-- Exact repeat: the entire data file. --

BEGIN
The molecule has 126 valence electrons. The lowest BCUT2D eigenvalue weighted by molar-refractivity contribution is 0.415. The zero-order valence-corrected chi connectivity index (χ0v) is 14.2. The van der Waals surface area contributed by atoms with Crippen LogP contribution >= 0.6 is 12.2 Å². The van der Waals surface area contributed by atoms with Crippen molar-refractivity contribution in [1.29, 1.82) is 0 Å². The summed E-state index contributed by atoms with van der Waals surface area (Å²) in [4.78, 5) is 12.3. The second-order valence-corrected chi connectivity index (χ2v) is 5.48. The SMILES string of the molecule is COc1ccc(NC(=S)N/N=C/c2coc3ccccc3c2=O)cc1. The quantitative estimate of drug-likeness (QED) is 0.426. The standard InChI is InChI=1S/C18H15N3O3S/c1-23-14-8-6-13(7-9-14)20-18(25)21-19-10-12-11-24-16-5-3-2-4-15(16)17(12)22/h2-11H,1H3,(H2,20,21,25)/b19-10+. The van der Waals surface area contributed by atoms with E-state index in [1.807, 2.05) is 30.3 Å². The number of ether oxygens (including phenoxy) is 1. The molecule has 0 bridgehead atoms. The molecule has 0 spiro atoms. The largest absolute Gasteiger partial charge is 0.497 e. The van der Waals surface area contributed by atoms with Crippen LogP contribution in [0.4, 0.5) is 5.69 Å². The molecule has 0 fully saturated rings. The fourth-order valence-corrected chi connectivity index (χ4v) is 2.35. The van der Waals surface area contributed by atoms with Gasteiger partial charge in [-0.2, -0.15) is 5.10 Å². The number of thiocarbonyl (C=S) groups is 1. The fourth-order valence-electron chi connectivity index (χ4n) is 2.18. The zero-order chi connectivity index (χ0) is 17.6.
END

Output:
The molecule has 126 valence electrons. The lowest BCUT2D eigenvalue weighted by molar-refractivity contribution is 0.415. The zero-order valence-corrected chi connectivity index (χ0v) is 14.2. The van der Waals surface area contributed by atoms with Crippen LogP contribution >= 0.6 is 12.2 Å². The van der Waals surface area contributed by atoms with Crippen molar-refractivity contribution in [1.29, 1.82) is 0 Å². The summed E-state index contributed by atoms with van der Waals surface area (Å²) in [4.78, 5) is 12.3. The second-order valence-corrected chi connectivity index (χ2v) is 5.48. The SMILES string of the molecule is COc1ccc(NC(=S)N/N=C/c2coc3ccccc3c2=O)cc1. The quantitative estimate of drug-likeness (QED) is 0.426. The standard InChI is InChI=1S/C18H15N3O3S/c1-23-14-8-6-13(7-9-14)20-18(25)21-19-10-12-11-24-16-5-3-2-4-15(16)17(12)22/h2-11H,1H3,(H2,20,21,25)/b19-10+. The van der Waals surface area contributed by atoms with E-state index in [1.807, 2.05) is 30.3 Å². The number of ether oxygens (including phenoxy) is 1. The molecule has 0 bridgehead atoms. The molecule has 0 spiro atoms. The largest absolute Gasteiger partial charge is 0.497 e. The van der Waals surface area contributed by atoms with Crippen LogP contribution in [0.4, 0.5) is 5.69 Å². The molecule has 0 fully saturated rings. The fourth-order valence-corrected chi connectivity index (χ4v) is 2.35. The van der Waals surface area contributed by atoms with Gasteiger partial charge in [-0.2, -0.15) is 5.10 Å². The number of thiocarbonyl (C=S) groups is 1. The fourth-order valence-electron chi connectivity index (χ4n) is 2.18. The zero-order chi connectivity index (χ0) is 17.6.